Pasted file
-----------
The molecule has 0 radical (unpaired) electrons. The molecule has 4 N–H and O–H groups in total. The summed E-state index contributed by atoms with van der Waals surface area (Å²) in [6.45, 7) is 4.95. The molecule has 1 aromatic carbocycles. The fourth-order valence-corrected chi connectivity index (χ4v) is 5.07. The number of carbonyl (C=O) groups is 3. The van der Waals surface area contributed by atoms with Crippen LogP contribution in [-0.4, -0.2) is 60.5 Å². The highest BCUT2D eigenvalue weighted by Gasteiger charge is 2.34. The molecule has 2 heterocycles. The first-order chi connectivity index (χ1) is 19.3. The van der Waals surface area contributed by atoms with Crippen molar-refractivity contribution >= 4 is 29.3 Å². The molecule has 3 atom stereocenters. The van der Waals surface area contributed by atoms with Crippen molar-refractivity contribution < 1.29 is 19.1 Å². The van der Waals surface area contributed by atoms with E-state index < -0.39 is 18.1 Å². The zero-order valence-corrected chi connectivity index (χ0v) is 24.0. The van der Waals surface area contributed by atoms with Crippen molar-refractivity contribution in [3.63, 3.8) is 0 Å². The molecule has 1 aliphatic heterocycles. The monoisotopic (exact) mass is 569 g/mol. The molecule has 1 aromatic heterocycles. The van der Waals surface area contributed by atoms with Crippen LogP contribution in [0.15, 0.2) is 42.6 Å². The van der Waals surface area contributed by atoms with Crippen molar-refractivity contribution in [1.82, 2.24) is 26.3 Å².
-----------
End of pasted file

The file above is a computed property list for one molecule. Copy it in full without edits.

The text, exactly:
The molecule has 0 radical (unpaired) electrons. The molecule has 4 N–H and O–H groups in total. The summed E-state index contributed by atoms with van der Waals surface area (Å²) in [6.45, 7) is 4.95. The molecule has 1 aromatic carbocycles. The fourth-order valence-corrected chi connectivity index (χ4v) is 5.07. The number of carbonyl (C=O) groups is 3. The van der Waals surface area contributed by atoms with Crippen LogP contribution in [-0.4, -0.2) is 60.5 Å². The highest BCUT2D eigenvalue weighted by Gasteiger charge is 2.34. The molecule has 2 heterocycles. The first-order chi connectivity index (χ1) is 19.3. The van der Waals surface area contributed by atoms with Crippen molar-refractivity contribution >= 4 is 29.3 Å². The molecule has 3 atom stereocenters. The van der Waals surface area contributed by atoms with Crippen molar-refractivity contribution < 1.29 is 19.1 Å². The van der Waals surface area contributed by atoms with E-state index < -0.39 is 18.1 Å². The zero-order valence-corrected chi connectivity index (χ0v) is 24.0. The van der Waals surface area contributed by atoms with Crippen molar-refractivity contribution in [3.63, 3.8) is 0 Å². The molecule has 1 aliphatic heterocycles. The monoisotopic (exact) mass is 569 g/mol. The molecule has 1 aromatic heterocycles. The van der Waals surface area contributed by atoms with Crippen LogP contribution in [0.15, 0.2) is 42.6 Å². The van der Waals surface area contributed by atoms with Crippen molar-refractivity contribution in [1.82, 2.24) is 26.3 Å².